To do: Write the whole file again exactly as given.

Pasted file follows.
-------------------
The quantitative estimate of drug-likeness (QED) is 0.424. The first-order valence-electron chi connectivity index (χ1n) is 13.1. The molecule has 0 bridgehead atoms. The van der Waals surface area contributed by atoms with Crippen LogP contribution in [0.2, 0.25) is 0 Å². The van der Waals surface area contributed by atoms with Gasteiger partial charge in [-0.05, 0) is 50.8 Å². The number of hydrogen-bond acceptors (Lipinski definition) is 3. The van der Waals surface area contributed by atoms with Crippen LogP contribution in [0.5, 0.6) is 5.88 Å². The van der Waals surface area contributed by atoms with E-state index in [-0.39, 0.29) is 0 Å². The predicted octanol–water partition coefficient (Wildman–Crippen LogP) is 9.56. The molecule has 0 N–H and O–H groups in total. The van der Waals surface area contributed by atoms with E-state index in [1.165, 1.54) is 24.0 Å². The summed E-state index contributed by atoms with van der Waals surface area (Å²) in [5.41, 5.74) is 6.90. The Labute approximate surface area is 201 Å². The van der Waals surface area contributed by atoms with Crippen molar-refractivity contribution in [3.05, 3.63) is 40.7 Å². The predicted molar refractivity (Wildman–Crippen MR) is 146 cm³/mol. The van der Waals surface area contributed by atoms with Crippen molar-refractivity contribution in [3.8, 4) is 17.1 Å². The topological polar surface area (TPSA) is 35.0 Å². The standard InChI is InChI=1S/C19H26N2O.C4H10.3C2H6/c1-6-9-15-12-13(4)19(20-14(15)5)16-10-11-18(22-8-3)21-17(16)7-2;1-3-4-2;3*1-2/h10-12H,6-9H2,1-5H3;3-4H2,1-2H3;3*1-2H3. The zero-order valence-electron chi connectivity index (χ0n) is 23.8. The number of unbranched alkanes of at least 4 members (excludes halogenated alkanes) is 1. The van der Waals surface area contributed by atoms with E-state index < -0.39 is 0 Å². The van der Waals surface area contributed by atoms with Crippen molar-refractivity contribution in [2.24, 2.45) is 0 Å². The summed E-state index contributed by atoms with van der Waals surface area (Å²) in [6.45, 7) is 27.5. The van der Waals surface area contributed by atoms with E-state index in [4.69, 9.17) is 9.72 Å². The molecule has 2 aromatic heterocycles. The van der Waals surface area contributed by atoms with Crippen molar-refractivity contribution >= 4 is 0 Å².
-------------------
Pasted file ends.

The quantitative estimate of drug-likeness (QED) is 0.424. The first-order valence-electron chi connectivity index (χ1n) is 13.1. The molecule has 0 bridgehead atoms. The van der Waals surface area contributed by atoms with Crippen LogP contribution in [0.2, 0.25) is 0 Å². The van der Waals surface area contributed by atoms with Gasteiger partial charge in [-0.05, 0) is 50.8 Å². The number of hydrogen-bond acceptors (Lipinski definition) is 3. The van der Waals surface area contributed by atoms with Crippen LogP contribution in [0.5, 0.6) is 5.88 Å². The van der Waals surface area contributed by atoms with E-state index in [-0.39, 0.29) is 0 Å². The predicted octanol–water partition coefficient (Wildman–Crippen LogP) is 9.56. The molecule has 0 N–H and O–H groups in total. The van der Waals surface area contributed by atoms with E-state index in [1.165, 1.54) is 24.0 Å². The summed E-state index contributed by atoms with van der Waals surface area (Å²) in [5.41, 5.74) is 6.90. The Labute approximate surface area is 201 Å². The van der Waals surface area contributed by atoms with Crippen molar-refractivity contribution in [3.05, 3.63) is 40.7 Å². The predicted molar refractivity (Wildman–Crippen MR) is 146 cm³/mol. The van der Waals surface area contributed by atoms with Crippen molar-refractivity contribution in [3.8, 4) is 17.1 Å². The topological polar surface area (TPSA) is 35.0 Å². The standard InChI is InChI=1S/C19H26N2O.C4H10.3C2H6/c1-6-9-15-12-13(4)19(20-14(15)5)16-10-11-18(22-8-3)21-17(16)7-2;1-3-4-2;3*1-2/h10-12H,6-9H2,1-5H3;3-4H2,1-2H3;3*1-2H3. The zero-order valence-electron chi connectivity index (χ0n) is 23.8. The number of unbranched alkanes of at least 4 members (excludes halogenated alkanes) is 1. The van der Waals surface area contributed by atoms with E-state index < -0.39 is 0 Å². The van der Waals surface area contributed by atoms with Crippen molar-refractivity contribution in [2.24, 2.45) is 0 Å². The summed E-state index contributed by atoms with van der Waals surface area (Å²) in [6.45, 7) is 27.5. The van der Waals surface area contributed by atoms with E-state index in [4.69, 9.17) is 9.72 Å². The molecule has 2 aromatic heterocycles. The van der Waals surface area contributed by atoms with Crippen molar-refractivity contribution >= 4 is 0 Å².